In finance and investing, whether you’re looking at stocks or savings accounts, it’s often useful to calculate your returns to measure how you’re doing. One way is to calculate your compound annual growth rate or CAGR. The best way I’ve seen this defined is in the investopedia.com dictionary (hence the link), which says:
CAGR isn’t the actual return in reality. It’s an imaginary number that describes the rate at which an investment would have grown if it grew at a steady rate. You can think of CAGR as a way to smooth out the returns.
Here’s the general formula for calculating CAGR:
CAGR = (ending amount / beginning amount)(1 / # of years) – 1
When you look at mutual fund performances, the 1 year, 3 year, 5 year, and 10 year average annual returns you see are essentially CAGR calculations. For example, if you started out with an investment of $100 in your savings account, and after 5 years, this amount grew to $200, then your investment would have grown 100%. However, your compound annual growth rate would be 14.87%. In other words, if you had earned interest at a steady 14.87% each year for five years, you would have ended up with $200. I’ve included an excel template for calculating CAGR under the Tools & Calculators section of this website. (Update: I’ve added an online CAGR calculator.)
CAGR and mutual funds
I happened to find a website for a professional suite of tools called StyleAdvisor through Google one day while looking for mutual fund performance measures. They had an interesting writeup about one of their tools that measures how well mutual funds have performed in which they emphasized end-point bias in mutual fund performance. Basically, if a fund has underperformed for several years but has one really good year, its CAGR can still look very good because what’s happening essentially is that the returns of the one very good year are getting spread out (averaged) across all the other underperforming years. For this reason, it’s worth looking out for long-term and consistently good performance in a mutual fund by using rolling averages instead of focusing on average annual return rates. As a side note, it seems that StyleAdvisor does offer some good tools, but unfortunately their price tag shows they’re definitely geared toward institutional investors!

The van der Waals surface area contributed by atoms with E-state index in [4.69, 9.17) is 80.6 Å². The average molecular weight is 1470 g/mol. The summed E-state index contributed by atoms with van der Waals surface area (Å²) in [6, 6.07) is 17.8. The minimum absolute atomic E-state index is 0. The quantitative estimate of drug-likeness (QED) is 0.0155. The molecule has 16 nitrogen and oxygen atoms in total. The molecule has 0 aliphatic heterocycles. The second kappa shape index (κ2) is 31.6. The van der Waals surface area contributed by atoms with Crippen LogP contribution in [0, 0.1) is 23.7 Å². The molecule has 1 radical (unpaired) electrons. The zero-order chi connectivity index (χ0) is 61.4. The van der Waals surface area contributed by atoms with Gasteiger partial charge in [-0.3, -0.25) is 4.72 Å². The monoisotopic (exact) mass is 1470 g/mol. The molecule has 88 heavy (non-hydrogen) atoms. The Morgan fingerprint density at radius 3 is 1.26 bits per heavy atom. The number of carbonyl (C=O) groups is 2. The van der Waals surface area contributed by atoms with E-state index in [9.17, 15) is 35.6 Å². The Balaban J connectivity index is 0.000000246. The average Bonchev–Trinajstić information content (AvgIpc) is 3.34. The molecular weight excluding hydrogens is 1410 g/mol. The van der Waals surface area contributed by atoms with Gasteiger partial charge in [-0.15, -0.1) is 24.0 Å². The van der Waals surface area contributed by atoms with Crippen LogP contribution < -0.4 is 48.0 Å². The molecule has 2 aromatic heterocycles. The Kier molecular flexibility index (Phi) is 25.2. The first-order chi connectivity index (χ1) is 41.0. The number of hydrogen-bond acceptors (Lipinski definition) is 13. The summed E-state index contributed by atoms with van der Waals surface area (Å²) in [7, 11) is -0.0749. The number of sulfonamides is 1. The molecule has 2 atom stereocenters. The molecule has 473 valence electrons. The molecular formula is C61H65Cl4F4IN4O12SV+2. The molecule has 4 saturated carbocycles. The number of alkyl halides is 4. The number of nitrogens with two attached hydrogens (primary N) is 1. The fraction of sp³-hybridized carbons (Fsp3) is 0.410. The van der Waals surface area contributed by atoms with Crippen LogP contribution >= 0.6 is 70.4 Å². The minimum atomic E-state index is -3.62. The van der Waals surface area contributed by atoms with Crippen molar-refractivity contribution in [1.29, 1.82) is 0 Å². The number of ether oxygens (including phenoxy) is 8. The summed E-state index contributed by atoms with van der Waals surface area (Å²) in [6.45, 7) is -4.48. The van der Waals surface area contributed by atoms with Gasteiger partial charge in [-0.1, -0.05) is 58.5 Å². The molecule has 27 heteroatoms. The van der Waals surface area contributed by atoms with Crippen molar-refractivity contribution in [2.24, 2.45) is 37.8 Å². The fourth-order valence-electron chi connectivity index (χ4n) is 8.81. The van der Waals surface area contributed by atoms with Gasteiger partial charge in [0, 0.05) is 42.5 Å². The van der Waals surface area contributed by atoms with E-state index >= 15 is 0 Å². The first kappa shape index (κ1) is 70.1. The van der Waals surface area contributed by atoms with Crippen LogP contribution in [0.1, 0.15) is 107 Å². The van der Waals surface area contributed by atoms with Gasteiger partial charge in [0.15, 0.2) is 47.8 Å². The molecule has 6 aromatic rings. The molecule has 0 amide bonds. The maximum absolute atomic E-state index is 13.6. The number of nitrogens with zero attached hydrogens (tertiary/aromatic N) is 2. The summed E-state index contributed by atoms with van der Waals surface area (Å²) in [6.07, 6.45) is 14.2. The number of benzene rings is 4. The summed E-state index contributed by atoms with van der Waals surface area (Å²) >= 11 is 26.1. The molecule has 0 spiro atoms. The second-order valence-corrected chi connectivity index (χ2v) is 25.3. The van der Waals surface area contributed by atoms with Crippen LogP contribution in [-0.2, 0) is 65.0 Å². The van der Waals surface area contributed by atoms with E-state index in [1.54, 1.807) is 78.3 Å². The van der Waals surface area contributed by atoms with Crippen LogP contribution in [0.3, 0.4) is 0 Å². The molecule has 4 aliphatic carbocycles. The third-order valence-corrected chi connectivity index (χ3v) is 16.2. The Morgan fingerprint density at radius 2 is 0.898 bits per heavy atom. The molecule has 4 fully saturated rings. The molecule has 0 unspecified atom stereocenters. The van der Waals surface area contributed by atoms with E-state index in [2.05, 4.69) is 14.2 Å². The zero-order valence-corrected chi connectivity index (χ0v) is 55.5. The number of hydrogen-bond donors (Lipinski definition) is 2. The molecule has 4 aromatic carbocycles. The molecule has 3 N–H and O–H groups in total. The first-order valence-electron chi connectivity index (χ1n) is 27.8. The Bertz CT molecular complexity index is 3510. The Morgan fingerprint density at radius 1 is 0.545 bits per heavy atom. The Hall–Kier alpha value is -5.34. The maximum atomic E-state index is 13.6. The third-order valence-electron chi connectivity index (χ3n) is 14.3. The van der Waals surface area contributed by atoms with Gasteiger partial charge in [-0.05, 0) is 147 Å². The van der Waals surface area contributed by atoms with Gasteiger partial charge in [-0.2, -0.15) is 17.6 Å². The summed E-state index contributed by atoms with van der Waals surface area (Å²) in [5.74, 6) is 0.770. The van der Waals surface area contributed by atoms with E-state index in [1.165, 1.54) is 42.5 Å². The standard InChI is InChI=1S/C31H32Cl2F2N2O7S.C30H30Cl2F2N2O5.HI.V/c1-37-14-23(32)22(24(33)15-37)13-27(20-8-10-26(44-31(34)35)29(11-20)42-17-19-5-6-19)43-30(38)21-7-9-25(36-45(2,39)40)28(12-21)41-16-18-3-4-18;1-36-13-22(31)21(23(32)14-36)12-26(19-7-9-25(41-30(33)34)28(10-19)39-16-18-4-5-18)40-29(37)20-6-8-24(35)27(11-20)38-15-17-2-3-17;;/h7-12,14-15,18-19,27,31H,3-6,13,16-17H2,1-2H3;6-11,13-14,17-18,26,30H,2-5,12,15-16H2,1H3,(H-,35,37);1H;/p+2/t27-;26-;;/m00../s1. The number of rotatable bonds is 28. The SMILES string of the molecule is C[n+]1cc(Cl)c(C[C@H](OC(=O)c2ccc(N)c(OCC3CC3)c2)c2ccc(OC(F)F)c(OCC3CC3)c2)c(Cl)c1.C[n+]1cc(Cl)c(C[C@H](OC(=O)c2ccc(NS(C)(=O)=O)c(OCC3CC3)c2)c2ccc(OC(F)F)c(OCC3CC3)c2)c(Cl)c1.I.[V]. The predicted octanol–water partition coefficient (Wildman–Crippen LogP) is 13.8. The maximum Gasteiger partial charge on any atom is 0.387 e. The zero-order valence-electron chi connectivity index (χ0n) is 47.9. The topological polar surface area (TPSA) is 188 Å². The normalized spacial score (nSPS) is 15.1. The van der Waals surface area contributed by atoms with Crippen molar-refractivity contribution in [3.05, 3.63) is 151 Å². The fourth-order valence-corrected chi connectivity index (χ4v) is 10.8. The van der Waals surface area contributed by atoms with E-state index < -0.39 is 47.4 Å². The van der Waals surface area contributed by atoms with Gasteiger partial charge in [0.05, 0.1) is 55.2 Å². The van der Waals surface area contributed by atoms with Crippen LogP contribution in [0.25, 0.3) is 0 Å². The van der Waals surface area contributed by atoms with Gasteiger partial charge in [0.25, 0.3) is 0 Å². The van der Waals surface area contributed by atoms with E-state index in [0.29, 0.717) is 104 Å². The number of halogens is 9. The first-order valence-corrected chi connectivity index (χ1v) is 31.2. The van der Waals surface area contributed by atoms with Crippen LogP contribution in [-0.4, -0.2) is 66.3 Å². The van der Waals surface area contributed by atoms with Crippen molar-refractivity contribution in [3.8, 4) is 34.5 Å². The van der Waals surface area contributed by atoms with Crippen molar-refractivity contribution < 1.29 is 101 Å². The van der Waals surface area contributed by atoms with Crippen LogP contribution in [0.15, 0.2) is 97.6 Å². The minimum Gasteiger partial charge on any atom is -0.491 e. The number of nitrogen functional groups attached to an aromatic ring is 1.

An interesting thought
After reading StyleAdvisor’s explanation, I realized the CAGR game might apply to stock investments as well. Suppose you invested in a stock or index. Then the longer you hold the stock, the greater the chance that you’d hit a year with abnormal returns (good or bad). Then, assuming you could find good companies or long-term prospects to invest in, and that the trend of the stock market tends to be upward instead of downward over long enough periods of time, it seems that you have a better chance of having good overall returns (as measured by CAGR) the longer you held the investments.
By the way, it seems to me that consistent and steady performance (or even matching the market) is underappreciated in the general investing community. People tend to focus on beating the market or trying to get double-digit returns without any real rationale or logical reasoning as to why this should be achievable. Jason Zweig, the commentator in the most recent edition of The Intelligent Investor, wrote something that really struck me, assuming it’s true:
Back in 1982, the average net worth of a Forbes 400 member was $230 million. To make it onto the 2002 Forbes 400, the average 1982 member needed to earn only a 4.5% average annual return on his wealth — during a period when even bank accounts yielded far more than that and the stock market gained an average of 13.2%. So how many of the Forbes 400 fotrunes from 1982 remained on the list 20 years later? Only 64 of the original members — a measily 16% — were still on the list in 2002. (p. 185)
Guess consistently good performance, even if underappreciated, is really worth seeking!